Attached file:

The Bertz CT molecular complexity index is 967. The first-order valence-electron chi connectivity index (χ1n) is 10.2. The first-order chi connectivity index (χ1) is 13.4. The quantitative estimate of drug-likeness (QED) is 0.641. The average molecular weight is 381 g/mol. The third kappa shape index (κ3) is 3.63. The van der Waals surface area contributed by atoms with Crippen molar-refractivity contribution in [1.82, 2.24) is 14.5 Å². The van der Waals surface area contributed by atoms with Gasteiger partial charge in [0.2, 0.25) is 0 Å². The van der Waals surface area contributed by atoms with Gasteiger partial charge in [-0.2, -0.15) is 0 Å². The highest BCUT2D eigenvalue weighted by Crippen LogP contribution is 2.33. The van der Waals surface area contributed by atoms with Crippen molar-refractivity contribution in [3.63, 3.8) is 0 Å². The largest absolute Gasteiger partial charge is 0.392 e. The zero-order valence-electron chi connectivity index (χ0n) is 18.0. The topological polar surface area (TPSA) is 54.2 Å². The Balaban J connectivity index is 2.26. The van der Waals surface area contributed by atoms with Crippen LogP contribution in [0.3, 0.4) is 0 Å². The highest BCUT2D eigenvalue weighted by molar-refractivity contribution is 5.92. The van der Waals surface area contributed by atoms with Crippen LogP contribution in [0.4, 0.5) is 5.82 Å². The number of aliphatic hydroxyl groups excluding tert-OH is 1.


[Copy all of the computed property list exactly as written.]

The Bertz CT molecular complexity index is 967. The first-order valence-electron chi connectivity index (χ1n) is 10.2. The first-order chi connectivity index (χ1) is 13.4. The quantitative estimate of drug-likeness (QED) is 0.641. The average molecular weight is 381 g/mol. The third kappa shape index (κ3) is 3.63. The van der Waals surface area contributed by atoms with Crippen molar-refractivity contribution in [1.82, 2.24) is 14.5 Å². The van der Waals surface area contributed by atoms with Gasteiger partial charge in [0.2, 0.25) is 0 Å². The van der Waals surface area contributed by atoms with Gasteiger partial charge in [-0.2, -0.15) is 0 Å². The highest BCUT2D eigenvalue weighted by Crippen LogP contribution is 2.33. The van der Waals surface area contributed by atoms with Crippen molar-refractivity contribution in [3.63, 3.8) is 0 Å². The largest absolute Gasteiger partial charge is 0.392 e. The zero-order valence-electron chi connectivity index (χ0n) is 18.0. The topological polar surface area (TPSA) is 54.2 Å². The Balaban J connectivity index is 2.26. The van der Waals surface area contributed by atoms with Crippen LogP contribution in [0.3, 0.4) is 0 Å². The highest BCUT2D eigenvalue weighted by molar-refractivity contribution is 5.92. The van der Waals surface area contributed by atoms with Crippen LogP contribution in [0.4, 0.5) is 5.82 Å². The number of aliphatic hydroxyl groups excluding tert-OH is 1.